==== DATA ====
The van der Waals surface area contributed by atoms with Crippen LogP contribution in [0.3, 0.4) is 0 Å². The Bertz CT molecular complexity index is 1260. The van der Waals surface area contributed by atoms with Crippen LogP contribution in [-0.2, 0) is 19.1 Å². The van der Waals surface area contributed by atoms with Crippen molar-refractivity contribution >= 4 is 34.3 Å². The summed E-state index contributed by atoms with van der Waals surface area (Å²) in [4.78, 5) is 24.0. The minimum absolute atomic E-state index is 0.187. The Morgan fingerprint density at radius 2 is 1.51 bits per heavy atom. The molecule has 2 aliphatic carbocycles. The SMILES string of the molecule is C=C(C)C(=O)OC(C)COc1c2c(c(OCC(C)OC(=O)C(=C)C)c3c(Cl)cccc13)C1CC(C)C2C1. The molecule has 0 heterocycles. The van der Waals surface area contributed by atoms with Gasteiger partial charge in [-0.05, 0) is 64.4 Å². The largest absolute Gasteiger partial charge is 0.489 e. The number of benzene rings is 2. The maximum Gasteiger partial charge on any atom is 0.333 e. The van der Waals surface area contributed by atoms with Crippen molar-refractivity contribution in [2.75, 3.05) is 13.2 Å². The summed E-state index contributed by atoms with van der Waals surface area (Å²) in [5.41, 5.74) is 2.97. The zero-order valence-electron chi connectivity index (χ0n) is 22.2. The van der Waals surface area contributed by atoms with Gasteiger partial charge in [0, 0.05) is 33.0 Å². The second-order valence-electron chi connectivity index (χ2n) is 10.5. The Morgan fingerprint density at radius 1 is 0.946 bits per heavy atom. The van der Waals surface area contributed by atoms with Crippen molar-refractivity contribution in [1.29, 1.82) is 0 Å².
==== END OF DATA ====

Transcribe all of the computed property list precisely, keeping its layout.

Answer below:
The van der Waals surface area contributed by atoms with Crippen LogP contribution in [0.3, 0.4) is 0 Å². The Bertz CT molecular complexity index is 1260. The van der Waals surface area contributed by atoms with Crippen LogP contribution in [-0.2, 0) is 19.1 Å². The van der Waals surface area contributed by atoms with Crippen molar-refractivity contribution >= 4 is 34.3 Å². The summed E-state index contributed by atoms with van der Waals surface area (Å²) in [4.78, 5) is 24.0. The minimum absolute atomic E-state index is 0.187. The Morgan fingerprint density at radius 2 is 1.51 bits per heavy atom. The molecule has 2 aliphatic carbocycles. The SMILES string of the molecule is C=C(C)C(=O)OC(C)COc1c2c(c(OCC(C)OC(=O)C(=C)C)c3c(Cl)cccc13)C1CC(C)C2C1. The molecule has 0 heterocycles. The van der Waals surface area contributed by atoms with Gasteiger partial charge in [-0.05, 0) is 64.4 Å². The largest absolute Gasteiger partial charge is 0.489 e. The number of benzene rings is 2. The maximum Gasteiger partial charge on any atom is 0.333 e. The van der Waals surface area contributed by atoms with Crippen molar-refractivity contribution in [2.75, 3.05) is 13.2 Å². The summed E-state index contributed by atoms with van der Waals surface area (Å²) in [5.41, 5.74) is 2.97. The zero-order valence-electron chi connectivity index (χ0n) is 22.2. The van der Waals surface area contributed by atoms with Gasteiger partial charge in [0, 0.05) is 33.0 Å². The second-order valence-electron chi connectivity index (χ2n) is 10.5. The Morgan fingerprint density at radius 1 is 0.946 bits per heavy atom. The van der Waals surface area contributed by atoms with Crippen molar-refractivity contribution in [1.29, 1.82) is 0 Å².